HCI: On TEFCA, CRISP Shared Services is partnering with the eHealth Exchange. Does that mean that eHealth Exchange is doing a lot of the heavy lifting as far as meeting ONC and and Recognized Coordinating Entity (RCE) requirements? Is there less for you to have to worry about?
Sweeney: TEFCA is necessary because it pushes the last mile of folks who weren't on the national networks, the last 10 percent who aren’t exchanging through a health information exchange or the Carequality Framework or aren't on Care Everywhere. But for most of us, we're already exchanging data through one of those networks, so it's just a matter of saying yes, we are already exchanging data through eHealth Exchange, and now they are going to be our official QHIN. So they interact with the RCE. They are the ones that have to deal with the common agreement and various things like that. And then we become a participant in their organization.
I do care a lot about TEFCA’s implications for public health. And I'm on a couple of those work groups. Public health laws are different in every state.
HCI: But do requirements that the RCE sets for the QHINs filter down to you as a sub-participant?
Sweeney: The common agreement that is entered into between the RCE and a QHIN has specific clauses that say, as a sub-participant, you have to agree to certain flow-down clauses. And version two of the common agreement is actually taking out most of the flow-downs and putting them into standard operating procedures (SOPs) — this is how you exchange for these purposes. Instead of saying the flow-downs have to apply to everybody all the time, which I think is challenging for some folks. it's saying let's take out the appropriate flow-downs and put them in an operating procedure and tailor them a little bit more.
HCI: Weren’t there also questions about FHIR data and whether that was going to be in the first version or maybe the second version?
Sweeney: I think the requirements for sending data at first are going to involve CCDs, like stable documentation, and that's a little bit of the issue with data segmentation. Most providers and other entities don't have the capabilities, let alone the time, to take out sensitive information related to Maryland, and then send it on to the national network. Because we are sending stable documents right now instead of specific data elements, if they want to take things out, it involves either blocking the entire document or having a person redact things.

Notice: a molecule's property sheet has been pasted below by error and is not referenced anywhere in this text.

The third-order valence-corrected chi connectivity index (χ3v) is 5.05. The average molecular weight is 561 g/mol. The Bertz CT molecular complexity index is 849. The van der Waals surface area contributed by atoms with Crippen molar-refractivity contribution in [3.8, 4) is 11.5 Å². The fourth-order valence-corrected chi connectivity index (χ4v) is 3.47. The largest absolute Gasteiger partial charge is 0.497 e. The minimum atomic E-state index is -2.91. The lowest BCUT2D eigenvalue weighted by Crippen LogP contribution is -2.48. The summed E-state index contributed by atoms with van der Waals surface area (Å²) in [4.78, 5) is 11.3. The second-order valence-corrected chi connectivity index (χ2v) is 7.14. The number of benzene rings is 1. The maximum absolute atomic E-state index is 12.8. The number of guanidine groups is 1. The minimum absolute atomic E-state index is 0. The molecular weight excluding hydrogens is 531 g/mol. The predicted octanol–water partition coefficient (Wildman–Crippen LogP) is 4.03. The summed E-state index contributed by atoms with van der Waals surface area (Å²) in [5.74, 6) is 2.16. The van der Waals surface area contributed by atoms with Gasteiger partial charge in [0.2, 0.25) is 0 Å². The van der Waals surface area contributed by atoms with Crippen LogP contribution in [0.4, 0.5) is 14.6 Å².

HCI: So how are they going to to resolve that?
Sweeney: They’re either not going to send it at all — and they're going to say that that is a privacy issue, which they can do under information blocking, or they're going to send it and just say, we did our best. I don't want to imply that folks are ignoring local laws. But those are really the two options that they have — block everything or share everything — unless they have somebody like a CRISP that can be their node, so to speak. I think the common agreement is talking about nodes that could have the capability to parse data based on certain codes and then reconstitute the CCDs or the ADTs, but it seems unrealistic to ask every organization to do that rather than just having a central point handle it.
HCI: HHS just came out with these disincentives around information blocking. What’s your impression of that? And is there anything that's still unclear or open to interpretation about the information blocking regulations?
Sweeney: I think it's gonna be interesting to see how they're enforced. At least once a week I have a conversation with somebody where I explain that you can't take somebody to court for information blocking. Just like HIPAA, it has to be enforced by a government entity. I think it's going to be really interesting to see what CMS, ONC and the OIG decide to actually go after. I think it is appropriate for ONC, CMS and HHS, not to enforce everything because when I bring up information blocking to many providers — hopefully in a very non-threatening but just educational way — they say, ‘What are you talking about? When does this go into effect?’